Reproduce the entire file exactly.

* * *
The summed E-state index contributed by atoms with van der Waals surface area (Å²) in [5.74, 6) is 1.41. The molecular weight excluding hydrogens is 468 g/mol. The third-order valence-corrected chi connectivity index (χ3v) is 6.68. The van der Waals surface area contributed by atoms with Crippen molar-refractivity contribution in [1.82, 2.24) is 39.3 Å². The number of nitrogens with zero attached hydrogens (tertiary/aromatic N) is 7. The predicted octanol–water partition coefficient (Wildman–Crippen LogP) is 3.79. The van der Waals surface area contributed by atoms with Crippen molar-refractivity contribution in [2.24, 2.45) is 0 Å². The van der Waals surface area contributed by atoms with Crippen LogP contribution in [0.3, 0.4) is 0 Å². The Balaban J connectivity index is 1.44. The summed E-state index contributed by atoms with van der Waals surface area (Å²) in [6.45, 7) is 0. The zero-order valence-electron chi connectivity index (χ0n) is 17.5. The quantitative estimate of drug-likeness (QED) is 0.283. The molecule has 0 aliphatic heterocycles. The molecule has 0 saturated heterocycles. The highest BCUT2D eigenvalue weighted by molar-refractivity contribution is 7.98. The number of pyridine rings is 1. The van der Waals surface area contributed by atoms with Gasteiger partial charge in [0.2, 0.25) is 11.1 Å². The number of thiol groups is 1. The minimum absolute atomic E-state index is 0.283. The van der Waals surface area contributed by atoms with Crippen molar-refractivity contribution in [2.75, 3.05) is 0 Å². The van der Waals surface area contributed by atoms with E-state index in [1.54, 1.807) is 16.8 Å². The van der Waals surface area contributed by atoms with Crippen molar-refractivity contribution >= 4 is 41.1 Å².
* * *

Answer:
The summed E-state index contributed by atoms with van der Waals surface area (Å²) in [5.74, 6) is 1.41. The molecular weight excluding hydrogens is 468 g/mol. The third-order valence-corrected chi connectivity index (χ3v) is 6.68. The van der Waals surface area contributed by atoms with Crippen molar-refractivity contribution in [1.82, 2.24) is 39.3 Å². The number of nitrogens with zero attached hydrogens (tertiary/aromatic N) is 7. The predicted octanol–water partition coefficient (Wildman–Crippen LogP) is 3.79. The van der Waals surface area contributed by atoms with Crippen molar-refractivity contribution in [2.24, 2.45) is 0 Å². The van der Waals surface area contributed by atoms with Crippen LogP contribution in [0.3, 0.4) is 0 Å². The Balaban J connectivity index is 1.44. The summed E-state index contributed by atoms with van der Waals surface area (Å²) in [6.45, 7) is 0. The zero-order valence-electron chi connectivity index (χ0n) is 17.5. The quantitative estimate of drug-likeness (QED) is 0.283. The molecule has 0 aliphatic heterocycles. The molecule has 0 saturated heterocycles. The highest BCUT2D eigenvalue weighted by molar-refractivity contribution is 7.98. The number of pyridine rings is 1. The van der Waals surface area contributed by atoms with Gasteiger partial charge in [0.2, 0.25) is 11.1 Å². The number of thiol groups is 1. The minimum absolute atomic E-state index is 0.283. The van der Waals surface area contributed by atoms with Crippen molar-refractivity contribution in [2.75, 3.05) is 0 Å². The van der Waals surface area contributed by atoms with E-state index in [1.54, 1.807) is 16.8 Å². The van der Waals surface area contributed by atoms with Crippen molar-refractivity contribution >= 4 is 41.1 Å².